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World's End, Kensington and Chelsea


World's End, Chelsea, London. From Cary's New And Accurate Plan Of London And Westminster

The area takes its name from the public house The World's End, which dates back to at least the 17th century.

In the King's Road, near Milman Street, is an inn styled "The World's End." The old tavern... was a noted house of entertainment in the reign of Charles II. The tea-gardens and grounds were extensive, and elegantly fitted up for the reception of company. The house was probably called "The World's End" on account of its then considerable distance from London, and the bad and dangerous state of the roads and pathways leading to it. (Old and New London, 1878)[1]

It is mentioned in Congreve's Restoration comedy Love for Love (1695)[2] as a place of questionable reputation to the west of London:

MRS. FORE. I suppose you would not go alone to the World’s End.
MRS. FRAIL. The World’s End! What, do you mean to banter me?
MRS. FORE. Poor innocent! You don’t know that there’s a place called the World’s End? (Act II, Scene IX)[3]

On Cary's New And Accurate Plan Of London And Westminster (1795), the inn is shown on the north side of Kings Road, the only building in the area.[4] The modern public house, the World's End Distillery, on the south side of King's Road, was built in 1897.[5]

The area has long been regarded as the less fashionable end of Chelsea, with Victorian slums being replaced with council housing in the 20th century.

The 1960sEdit

The fashionable set who had made their home at the other end of the Kings Road discovered the gem that was the World's End and found it was the perfect place to open the boutique Granny Takes a Trip. There were several boutiques and hippie shops that clustered round World's End in the late 60's including Gandalf's Garden selling candles, incense, spiritual books and hippy paraphernalia. Sophisticat sold reconditioned pine furniture and was home to Christian the lion cub; The Sweet Shop at 28 Blantyre Street sold silk velvet patchwork and applique cushions, tunics, and wallhanging designed by artist Laura Jamieson. The shop was frequented by Twiggy, Jean Shrimpton, and Keith Richards. Just round the corner on the Kings Road was the Dragon Tea Garden, a meeting place for local aristocrats, bohemians and hippies who sat on floor cushions, played backgammon and sipped exotic teas. The World's End became a centre for the counter-culture world of the 1960s. This continued in the late '70s and '80s with the opening of the boutique SEX started by Vivienne Westwood in the 1970s (which is now known as World's End).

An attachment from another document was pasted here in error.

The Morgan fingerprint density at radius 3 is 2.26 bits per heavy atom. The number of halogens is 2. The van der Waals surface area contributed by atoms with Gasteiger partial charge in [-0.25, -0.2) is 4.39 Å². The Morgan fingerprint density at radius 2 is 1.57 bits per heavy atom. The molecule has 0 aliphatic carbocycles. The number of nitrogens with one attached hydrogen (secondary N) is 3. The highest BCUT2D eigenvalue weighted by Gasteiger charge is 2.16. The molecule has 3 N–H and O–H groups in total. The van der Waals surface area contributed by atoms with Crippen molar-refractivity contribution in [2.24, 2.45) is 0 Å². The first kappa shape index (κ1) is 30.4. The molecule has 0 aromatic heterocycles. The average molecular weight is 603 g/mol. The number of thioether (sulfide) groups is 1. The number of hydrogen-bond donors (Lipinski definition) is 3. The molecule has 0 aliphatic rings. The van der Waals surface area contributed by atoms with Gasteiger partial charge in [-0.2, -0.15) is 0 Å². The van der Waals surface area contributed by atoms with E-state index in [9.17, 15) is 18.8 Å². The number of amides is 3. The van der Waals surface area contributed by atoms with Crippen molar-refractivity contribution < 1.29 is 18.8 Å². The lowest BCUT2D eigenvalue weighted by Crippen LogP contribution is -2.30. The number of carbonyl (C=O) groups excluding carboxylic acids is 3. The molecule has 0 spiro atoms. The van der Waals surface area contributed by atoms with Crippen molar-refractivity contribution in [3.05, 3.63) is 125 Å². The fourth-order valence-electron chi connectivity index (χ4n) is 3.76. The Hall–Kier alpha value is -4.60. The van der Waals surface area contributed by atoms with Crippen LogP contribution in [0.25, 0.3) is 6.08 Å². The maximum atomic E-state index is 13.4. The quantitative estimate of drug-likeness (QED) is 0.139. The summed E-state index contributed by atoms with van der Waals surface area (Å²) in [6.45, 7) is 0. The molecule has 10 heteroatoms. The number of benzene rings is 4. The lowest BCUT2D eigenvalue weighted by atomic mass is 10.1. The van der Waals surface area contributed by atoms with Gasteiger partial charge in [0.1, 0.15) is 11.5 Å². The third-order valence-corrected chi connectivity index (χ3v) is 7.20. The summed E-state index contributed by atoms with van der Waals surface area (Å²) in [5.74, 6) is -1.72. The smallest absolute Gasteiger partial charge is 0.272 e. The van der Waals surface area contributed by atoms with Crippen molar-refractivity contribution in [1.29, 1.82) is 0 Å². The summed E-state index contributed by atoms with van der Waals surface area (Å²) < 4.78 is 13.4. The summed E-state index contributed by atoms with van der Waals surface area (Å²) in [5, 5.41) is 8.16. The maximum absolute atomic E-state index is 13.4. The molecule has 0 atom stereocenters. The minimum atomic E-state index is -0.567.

In the 1960s Chelsea Borough Council erected new social housing, in particular the Cremorne Estate (named after the historical Cremorne Gardens, which once stood on that site).

This was followed, in the 1970s, by the red brick towers of the World's End estate which swept away many Victorian terraced houses.[6][7] The estate was designed by Jim Cadbury-Brown and Eric Lyons,[2] and is now known for its brutalist architecture.[8]


The nearest stations are:


  1. ^ Walford, Edward (1878). Old and New London. 5. London: Cassell, Petter & Galpin. p. 87. Retrieved 28 November 2017.
  2. ^ a b Weinreb, Ben; Hibbert, Christopher (1993). The London Encyclopaedia (Rev. ed.). London: PaperMac. p. 1000. ISBN 0333576888. OCLC 28963301.
  3. ^ Congreve, William. "Love for Love". Project Gutenberg. Retrieved 29 November 2017.
  4. ^ Cary, John (1795). "Cary's New And Accurate Plan Of London And Westminster". MAPCO Map And Plan Collection Online. Retrieved 29 November 2017.
  5. ^ Historic England. "Worlds End Distillery public house (1391649)". National Heritage List for England. Retrieved 3 April 2015.
  6. ^ "The World's End Estate, Chelsea: 'Village style living in the heart of London'". Municipal Dreams blog. 29 October 2013. Retrieved 14 December 2015.
  7. ^ local studies
  8. ^ Jonathan Meades (13 February 2014). "The incredible hulks: Jonathan Meades' A-Z of brutalism". The Guardian. Retrieved 1 November 2015.

Further readingEdit

  • Bignell, John. (Ed.) (1978). Chelsea seen from 1860 to 1980: A collection of photographs old and new pp. 96–99. Studio B. ISBN 0-9506228-0-X
  • Gullick, John (Ed.). (1975). A place called Chelsea pp. 106–109. City Journals Ltd. ISBN 0-9504471-0-2
  • Wheal, Donald James. (2005). World's End: A memoir of a Blitz childhood. Arrow Books. ISBN 1-84413-682-5